The history of the development of the Liturgical Calendar in the Catholic Faith is a complex and fascinating story of faith, symbol and logic. Today’s solemnity illustrates this perhaps better than most festivals or fasts of the cycle. St. John the Baptist is not and was never a “Christian” as such. Like St. Joseph, he died before Jesus’ death and resurrection that marked him as the Christos (the Greek word for Anointed One or Messiah in Hebrew). There is a strong Gospel witness that John intuited or surmised that Jesus was the promised one – at least he sent his disciples to Jesus while he himself was confined to prison to ask this very question – and the Church is confidant that if he did not discover the full meaning of that before he was beheaded he certainly did when he met the Risen Lord in Eternity.
The Gospel of Luke witnesses Jesus’ assertion that John is
the greatest of all the prophets (including Moses!) which is an
extravagant claim. But then Jesus goes on to state that the least
in the Kingdom of God – that is disciple of Jesus –
will be greater, that is, a greater or more powerful prophet of
God’s good news.
It seems fairly certain that at least one key reason for setting Jesus’ natal festivity at the time of the winter solstice was to indicate that he is the Lord of light in truth – and his incarnation occasions the ultimate “rising” of the light. Similarly, the establishment of John the Baptist’s Nativity celebration was established very early in the Church both in response to Luke’s account that Elizabeth was in her sixth month of pregnancy when Mary visited her but even more based on the witness of John’s Gospel that John the Baptist insisted that “He (Jesus) must increase and I must decrease” (John 3.30). The Feast then is set at the point of the waning of light as John symbolizes the decrease of the Prophetic witness to the Kingdom of God now that it is at hand.
Now having provided all this wonderful “liturgical trivia” what does the solemnity tell us about John’s role in our faith life? Clearly the texts celebrate the conviction that John was called from his conception to be a messenger of the Kingdom of God. Similarly, Jesus assigns all of us who are Baptized into His Spirit and into Discipleship of him, the role of Prophet – that is, one who announces in word and deed the Kingdom of Justice and Mercy that defines the Reign of God. From the moment of our Baptism (conception into God’s life) we, like John, have a task in the Father’s plan. We, like John, must brave the social, political and economic evils of our world that deny the goodness and mercy of God, and risk our heads for the truth of God’s Justice.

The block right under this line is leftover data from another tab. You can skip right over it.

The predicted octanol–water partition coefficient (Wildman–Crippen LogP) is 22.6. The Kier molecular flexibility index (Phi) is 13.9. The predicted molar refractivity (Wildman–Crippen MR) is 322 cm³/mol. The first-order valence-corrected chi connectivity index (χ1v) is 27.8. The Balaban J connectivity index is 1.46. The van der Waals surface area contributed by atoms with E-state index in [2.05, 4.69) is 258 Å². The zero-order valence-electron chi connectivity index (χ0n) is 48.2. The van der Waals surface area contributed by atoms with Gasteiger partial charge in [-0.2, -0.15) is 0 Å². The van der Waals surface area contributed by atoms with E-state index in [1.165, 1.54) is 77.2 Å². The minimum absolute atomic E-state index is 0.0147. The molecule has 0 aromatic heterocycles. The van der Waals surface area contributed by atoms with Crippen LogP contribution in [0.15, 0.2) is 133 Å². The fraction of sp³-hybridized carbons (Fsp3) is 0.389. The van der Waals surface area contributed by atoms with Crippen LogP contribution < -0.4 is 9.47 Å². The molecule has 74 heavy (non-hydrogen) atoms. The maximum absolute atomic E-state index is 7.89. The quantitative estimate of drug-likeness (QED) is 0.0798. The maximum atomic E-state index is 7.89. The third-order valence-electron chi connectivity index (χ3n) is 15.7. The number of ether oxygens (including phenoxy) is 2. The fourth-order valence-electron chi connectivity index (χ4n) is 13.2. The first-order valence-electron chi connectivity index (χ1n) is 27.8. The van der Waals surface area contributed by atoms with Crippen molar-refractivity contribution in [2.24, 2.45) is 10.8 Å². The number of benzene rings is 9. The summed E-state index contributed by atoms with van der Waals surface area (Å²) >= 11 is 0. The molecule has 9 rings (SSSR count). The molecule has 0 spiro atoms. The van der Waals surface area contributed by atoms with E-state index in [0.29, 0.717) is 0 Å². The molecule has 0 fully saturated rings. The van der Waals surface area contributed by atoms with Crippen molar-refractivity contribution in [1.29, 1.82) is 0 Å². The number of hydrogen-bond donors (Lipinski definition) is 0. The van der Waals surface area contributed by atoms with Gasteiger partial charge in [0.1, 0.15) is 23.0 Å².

It is never comfortable or safe to stand up against the powers
of darkness and death to defy them with the confidence and hope
of the fulfillment of God’s Reign. Remember that John wasn’t
sure that Jesus was Messiah and did not have the
Witness of the Resurrection to give him greater surety, but he was
confident that the day of God’s vindication was at hand when
he carried on his ministry. He challenged all of Israel –
and even all the nations as today’s first reading asserts
– to repentance. He was faithful to his vocation even in the
face of persecution and death. For this John the Baptist was born,
say the texts from today’s liturgy, for this too
we have been baptized. Not to just meekly follow Jesus,
but to announce the day of salvation that we confidently hope, in
Jesus, will be fulfilled.
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